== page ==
The attorney-client privilege protects communications between attorneys and their clients when those communications are for the express purposes of giving, or receiving, legal advice. However, not all communications between an attorney and his/her client are held to be privileged. In fact, even those conversations that are deemed privileged can see that classification quickly removed based on the actions of a client. As attorneys are called upon to wear multiple hats when representing corporate clients, the line between trusted business advisor and attorney often gets blurred.
This reality has not gone unnoticed by judges. Recently, the 9th Circuit addressed this very issue. In the case of In re Grand Jury, 23 F.4th 1088 (9thCir. 2021), the Court acknowledged that “attorneys often wear dual hats, serving as both a lawyer and a trusted business advisor.” It is this duality that creates confusion in deciding which communications are privileged and which communications were unprivileged business advice. In this case, the Court was called upon to decide whether advice the company’s attorneys gave it fell under “legal advice” or was the advice merely a part of greater communications regarding business decisions.
When addressing the attorney-client privilege in dual-purpose communications, most courts follow one of two different tests in assessing whether to apply the attorney-client privilege protection. These two tests are the ‘Primary Purpose’ test, and the ‘Because Of’ test.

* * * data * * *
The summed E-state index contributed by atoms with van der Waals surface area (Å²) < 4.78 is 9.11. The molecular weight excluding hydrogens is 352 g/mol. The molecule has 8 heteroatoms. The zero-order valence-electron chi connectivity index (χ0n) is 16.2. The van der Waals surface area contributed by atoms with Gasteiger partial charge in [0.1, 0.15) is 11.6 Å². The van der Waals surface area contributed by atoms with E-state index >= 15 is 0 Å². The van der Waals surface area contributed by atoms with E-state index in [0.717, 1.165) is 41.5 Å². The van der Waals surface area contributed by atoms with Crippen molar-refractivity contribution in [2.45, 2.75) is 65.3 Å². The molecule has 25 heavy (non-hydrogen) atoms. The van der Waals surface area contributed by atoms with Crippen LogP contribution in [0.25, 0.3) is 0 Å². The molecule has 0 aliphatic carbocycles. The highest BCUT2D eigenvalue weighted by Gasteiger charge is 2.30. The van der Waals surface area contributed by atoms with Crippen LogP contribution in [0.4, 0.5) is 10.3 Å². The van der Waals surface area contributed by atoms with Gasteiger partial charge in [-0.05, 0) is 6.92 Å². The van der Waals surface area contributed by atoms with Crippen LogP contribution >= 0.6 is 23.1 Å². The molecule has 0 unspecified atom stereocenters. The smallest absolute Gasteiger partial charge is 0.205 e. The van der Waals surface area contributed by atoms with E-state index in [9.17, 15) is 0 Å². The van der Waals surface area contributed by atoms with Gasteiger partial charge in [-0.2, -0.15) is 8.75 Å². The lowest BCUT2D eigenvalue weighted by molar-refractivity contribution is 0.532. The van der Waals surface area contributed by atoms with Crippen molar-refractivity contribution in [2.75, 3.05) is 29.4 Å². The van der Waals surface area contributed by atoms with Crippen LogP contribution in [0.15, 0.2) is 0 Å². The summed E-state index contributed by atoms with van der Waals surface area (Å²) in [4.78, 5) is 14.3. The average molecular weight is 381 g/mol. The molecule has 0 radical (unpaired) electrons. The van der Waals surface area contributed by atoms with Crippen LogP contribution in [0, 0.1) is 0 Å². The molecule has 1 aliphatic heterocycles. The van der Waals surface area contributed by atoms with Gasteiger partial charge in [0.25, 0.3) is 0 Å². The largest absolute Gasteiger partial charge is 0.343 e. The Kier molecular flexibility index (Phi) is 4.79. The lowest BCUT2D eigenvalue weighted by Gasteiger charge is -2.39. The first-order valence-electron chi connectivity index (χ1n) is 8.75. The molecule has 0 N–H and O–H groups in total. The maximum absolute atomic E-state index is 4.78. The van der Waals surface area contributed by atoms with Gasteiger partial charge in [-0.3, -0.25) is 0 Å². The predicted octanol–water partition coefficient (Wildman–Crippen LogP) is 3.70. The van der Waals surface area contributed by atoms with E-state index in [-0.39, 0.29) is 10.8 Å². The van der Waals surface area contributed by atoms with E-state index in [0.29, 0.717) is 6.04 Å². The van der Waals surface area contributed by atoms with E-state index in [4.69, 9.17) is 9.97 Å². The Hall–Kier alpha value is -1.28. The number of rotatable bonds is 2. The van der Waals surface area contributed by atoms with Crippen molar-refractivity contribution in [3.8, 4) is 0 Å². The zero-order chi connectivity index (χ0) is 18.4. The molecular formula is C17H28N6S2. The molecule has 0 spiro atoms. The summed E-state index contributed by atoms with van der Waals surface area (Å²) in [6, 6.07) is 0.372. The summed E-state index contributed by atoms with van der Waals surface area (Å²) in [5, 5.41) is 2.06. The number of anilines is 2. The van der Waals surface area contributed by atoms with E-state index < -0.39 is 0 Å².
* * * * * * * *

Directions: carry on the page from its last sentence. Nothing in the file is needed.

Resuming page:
The ‘primary purpose’ test focuses on whether the communication is to give or receive legal advice as opposed to business advice. The ‘primary purpose’ test is significantly narrower than the ‘because of’ test which only looks for a causal connection. Additionally, the ‘because of’ test traditionally applies in the work-product context and instead looks at the totality of the circumstances, applying when the document in question was created because of anticipated litigation, and would not have been produce in substantially similar form but for the prospect of litigation. Applying the ‘because of’ test to attorney-client privilege, the test might examine whether the dual-purpose communication was made ‘because of’ the need to give or receive legal advice.
In the business world, corporate emails often involve multiple people with long chains of multiple communications and attachments. Clients often believe that if they simply include their counsel in on the email chain, this inclusion affords them the attorney-client privilege protection. However, funneling non-privileged information and documents through counsel is not a sufficient basis for assuming a primary legal purpose. In fact, many courts have reasoned that copying a lawyer on an email as a secondary recipient clearly indicates that the primary purpose of the communication was not to obtain legal advice.
To date, the U.S. Supreme Court has refused to rule in a manner that once and for all clearly delineates when string email communications or chains containing a company’s attorney will be afforded full attorney-client privilege protections. Until then, companies need to implement “best practices” for communications that have legal implications or require input from counsel.
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This Legal Briefing is intended for general informational and educational purposes only and should not be considered legal advice or counsel. The substance of this Legal Briefing is not intended to cover all legal issues or developments regarding the matter. Please consult with an attorney to ascertain how these new developments may relate to you or your business. © 2023 Law Offices of Pullano & Farrow PLLC